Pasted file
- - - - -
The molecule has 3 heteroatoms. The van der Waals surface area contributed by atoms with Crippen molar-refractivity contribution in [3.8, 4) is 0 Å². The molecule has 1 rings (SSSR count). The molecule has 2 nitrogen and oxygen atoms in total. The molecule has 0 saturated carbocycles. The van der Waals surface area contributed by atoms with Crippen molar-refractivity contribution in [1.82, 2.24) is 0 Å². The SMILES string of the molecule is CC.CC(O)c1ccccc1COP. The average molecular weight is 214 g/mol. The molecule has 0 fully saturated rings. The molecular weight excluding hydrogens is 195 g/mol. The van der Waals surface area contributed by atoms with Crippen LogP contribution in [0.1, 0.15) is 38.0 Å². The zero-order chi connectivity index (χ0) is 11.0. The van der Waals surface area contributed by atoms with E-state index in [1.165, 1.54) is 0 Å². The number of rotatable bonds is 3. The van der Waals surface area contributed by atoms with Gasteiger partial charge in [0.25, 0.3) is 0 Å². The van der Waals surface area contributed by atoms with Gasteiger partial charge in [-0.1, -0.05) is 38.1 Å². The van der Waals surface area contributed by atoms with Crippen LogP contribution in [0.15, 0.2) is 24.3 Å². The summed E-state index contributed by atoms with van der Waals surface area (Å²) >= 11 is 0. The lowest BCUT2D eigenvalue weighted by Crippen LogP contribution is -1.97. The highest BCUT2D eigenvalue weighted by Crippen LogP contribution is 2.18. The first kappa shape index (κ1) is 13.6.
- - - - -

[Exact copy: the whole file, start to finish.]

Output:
The molecule has 3 heteroatoms. The van der Waals surface area contributed by atoms with Crippen molar-refractivity contribution in [3.8, 4) is 0 Å². The molecule has 1 rings (SSSR count). The molecule has 2 nitrogen and oxygen atoms in total. The molecule has 0 saturated carbocycles. The van der Waals surface area contributed by atoms with Crippen molar-refractivity contribution in [1.82, 2.24) is 0 Å². The SMILES string of the molecule is CC.CC(O)c1ccccc1COP. The average molecular weight is 214 g/mol. The molecule has 0 fully saturated rings. The molecular weight excluding hydrogens is 195 g/mol. The van der Waals surface area contributed by atoms with Crippen LogP contribution in [0.1, 0.15) is 38.0 Å². The zero-order chi connectivity index (χ0) is 11.0. The van der Waals surface area contributed by atoms with E-state index in [1.165, 1.54) is 0 Å². The number of rotatable bonds is 3. The van der Waals surface area contributed by atoms with Gasteiger partial charge in [0.25, 0.3) is 0 Å². The van der Waals surface area contributed by atoms with Gasteiger partial charge in [-0.1, -0.05) is 38.1 Å². The van der Waals surface area contributed by atoms with Crippen LogP contribution in [0.15, 0.2) is 24.3 Å². The summed E-state index contributed by atoms with van der Waals surface area (Å²) >= 11 is 0. The lowest BCUT2D eigenvalue weighted by Crippen LogP contribution is -1.97. The highest BCUT2D eigenvalue weighted by Crippen LogP contribution is 2.18. The first kappa shape index (κ1) is 13.6.